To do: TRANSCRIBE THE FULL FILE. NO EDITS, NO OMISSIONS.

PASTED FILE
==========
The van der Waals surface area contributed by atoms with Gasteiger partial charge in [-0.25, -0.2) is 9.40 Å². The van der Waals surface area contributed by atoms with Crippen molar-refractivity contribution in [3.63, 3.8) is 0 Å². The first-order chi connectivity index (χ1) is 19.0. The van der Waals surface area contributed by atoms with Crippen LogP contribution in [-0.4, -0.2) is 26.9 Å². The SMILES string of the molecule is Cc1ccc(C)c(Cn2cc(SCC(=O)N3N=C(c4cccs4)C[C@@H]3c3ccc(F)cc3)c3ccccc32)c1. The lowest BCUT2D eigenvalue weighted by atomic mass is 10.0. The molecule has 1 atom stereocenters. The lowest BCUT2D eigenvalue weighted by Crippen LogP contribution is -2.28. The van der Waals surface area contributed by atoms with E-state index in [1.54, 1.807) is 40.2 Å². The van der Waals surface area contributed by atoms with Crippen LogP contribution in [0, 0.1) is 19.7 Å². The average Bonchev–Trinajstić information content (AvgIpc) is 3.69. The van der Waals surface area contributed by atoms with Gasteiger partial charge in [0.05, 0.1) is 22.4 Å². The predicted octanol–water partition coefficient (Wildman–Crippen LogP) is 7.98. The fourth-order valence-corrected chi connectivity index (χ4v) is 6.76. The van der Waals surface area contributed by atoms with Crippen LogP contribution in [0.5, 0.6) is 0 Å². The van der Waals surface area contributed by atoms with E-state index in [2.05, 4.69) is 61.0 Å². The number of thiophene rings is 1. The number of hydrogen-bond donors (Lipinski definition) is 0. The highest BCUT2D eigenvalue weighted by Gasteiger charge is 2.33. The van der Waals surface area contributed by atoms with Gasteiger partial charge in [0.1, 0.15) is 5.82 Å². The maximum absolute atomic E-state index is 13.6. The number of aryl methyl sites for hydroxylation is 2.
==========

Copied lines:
The van der Waals surface area contributed by atoms with Gasteiger partial charge in [-0.25, -0.2) is 9.40 Å². The van der Waals surface area contributed by atoms with Crippen molar-refractivity contribution in [3.63, 3.8) is 0 Å². The first-order chi connectivity index (χ1) is 19.0. The van der Waals surface area contributed by atoms with Crippen LogP contribution in [-0.4, -0.2) is 26.9 Å². The SMILES string of the molecule is Cc1ccc(C)c(Cn2cc(SCC(=O)N3N=C(c4cccs4)C[C@@H]3c3ccc(F)cc3)c3ccccc32)c1. The lowest BCUT2D eigenvalue weighted by atomic mass is 10.0. The molecule has 1 atom stereocenters. The lowest BCUT2D eigenvalue weighted by Crippen LogP contribution is -2.28. The van der Waals surface area contributed by atoms with E-state index in [1.54, 1.807) is 40.2 Å². The van der Waals surface area contributed by atoms with Crippen LogP contribution in [0, 0.1) is 19.7 Å². The average Bonchev–Trinajstić information content (AvgIpc) is 3.69. The van der Waals surface area contributed by atoms with Gasteiger partial charge in [0.05, 0.1) is 22.4 Å². The predicted octanol–water partition coefficient (Wildman–Crippen LogP) is 7.98. The fourth-order valence-corrected chi connectivity index (χ4v) is 6.76. The van der Waals surface area contributed by atoms with Crippen LogP contribution in [0.5, 0.6) is 0 Å². The van der Waals surface area contributed by atoms with E-state index in [2.05, 4.69) is 61.0 Å². The number of thiophene rings is 1. The number of hydrogen-bond donors (Lipinski definition) is 0. The highest BCUT2D eigenvalue weighted by Gasteiger charge is 2.33. The van der Waals surface area contributed by atoms with Gasteiger partial charge in [0.1, 0.15) is 5.82 Å². The maximum absolute atomic E-state index is 13.6. The number of aryl methyl sites for hydroxylation is 2.